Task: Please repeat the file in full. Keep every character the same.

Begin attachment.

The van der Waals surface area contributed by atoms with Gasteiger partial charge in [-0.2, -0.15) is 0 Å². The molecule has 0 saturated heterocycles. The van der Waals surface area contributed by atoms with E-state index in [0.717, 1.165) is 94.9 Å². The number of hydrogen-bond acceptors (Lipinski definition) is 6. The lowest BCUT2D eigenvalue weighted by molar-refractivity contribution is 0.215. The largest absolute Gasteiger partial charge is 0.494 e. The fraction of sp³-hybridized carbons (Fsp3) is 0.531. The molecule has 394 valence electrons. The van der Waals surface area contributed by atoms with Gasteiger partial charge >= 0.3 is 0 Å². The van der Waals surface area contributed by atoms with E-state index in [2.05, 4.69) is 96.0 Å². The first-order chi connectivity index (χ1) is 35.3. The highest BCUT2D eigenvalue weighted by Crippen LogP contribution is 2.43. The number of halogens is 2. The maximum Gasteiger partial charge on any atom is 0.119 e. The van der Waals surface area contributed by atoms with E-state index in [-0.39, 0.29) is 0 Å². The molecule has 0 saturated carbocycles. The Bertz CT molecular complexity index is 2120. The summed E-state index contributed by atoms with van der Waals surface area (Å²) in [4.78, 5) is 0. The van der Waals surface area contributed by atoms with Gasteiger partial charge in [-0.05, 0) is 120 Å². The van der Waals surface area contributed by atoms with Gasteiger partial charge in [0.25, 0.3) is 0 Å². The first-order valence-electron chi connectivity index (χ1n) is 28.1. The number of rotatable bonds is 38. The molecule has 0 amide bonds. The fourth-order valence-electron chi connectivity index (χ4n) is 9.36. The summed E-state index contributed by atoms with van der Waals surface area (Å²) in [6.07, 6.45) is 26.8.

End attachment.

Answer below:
The van der Waals surface area contributed by atoms with Gasteiger partial charge in [-0.2, -0.15) is 0 Å². The molecule has 0 saturated heterocycles. The van der Waals surface area contributed by atoms with E-state index in [0.717, 1.165) is 94.9 Å². The number of hydrogen-bond acceptors (Lipinski definition) is 6. The lowest BCUT2D eigenvalue weighted by molar-refractivity contribution is 0.215. The largest absolute Gasteiger partial charge is 0.494 e. The fraction of sp³-hybridized carbons (Fsp3) is 0.531. The molecule has 394 valence electrons. The van der Waals surface area contributed by atoms with Gasteiger partial charge >= 0.3 is 0 Å². The van der Waals surface area contributed by atoms with E-state index in [2.05, 4.69) is 96.0 Å². The first-order chi connectivity index (χ1) is 35.3. The highest BCUT2D eigenvalue weighted by Crippen LogP contribution is 2.43. The number of halogens is 2. The maximum Gasteiger partial charge on any atom is 0.119 e. The van der Waals surface area contributed by atoms with E-state index in [-0.39, 0.29) is 0 Å². The molecule has 0 saturated carbocycles. The Bertz CT molecular complexity index is 2120. The summed E-state index contributed by atoms with van der Waals surface area (Å²) in [4.78, 5) is 0. The van der Waals surface area contributed by atoms with Gasteiger partial charge in [-0.05, 0) is 120 Å². The van der Waals surface area contributed by atoms with Gasteiger partial charge in [0.25, 0.3) is 0 Å². The first-order valence-electron chi connectivity index (χ1n) is 28.1. The number of rotatable bonds is 38. The molecule has 0 amide bonds. The fourth-order valence-electron chi connectivity index (χ4n) is 9.36. The summed E-state index contributed by atoms with van der Waals surface area (Å²) in [6.07, 6.45) is 26.8.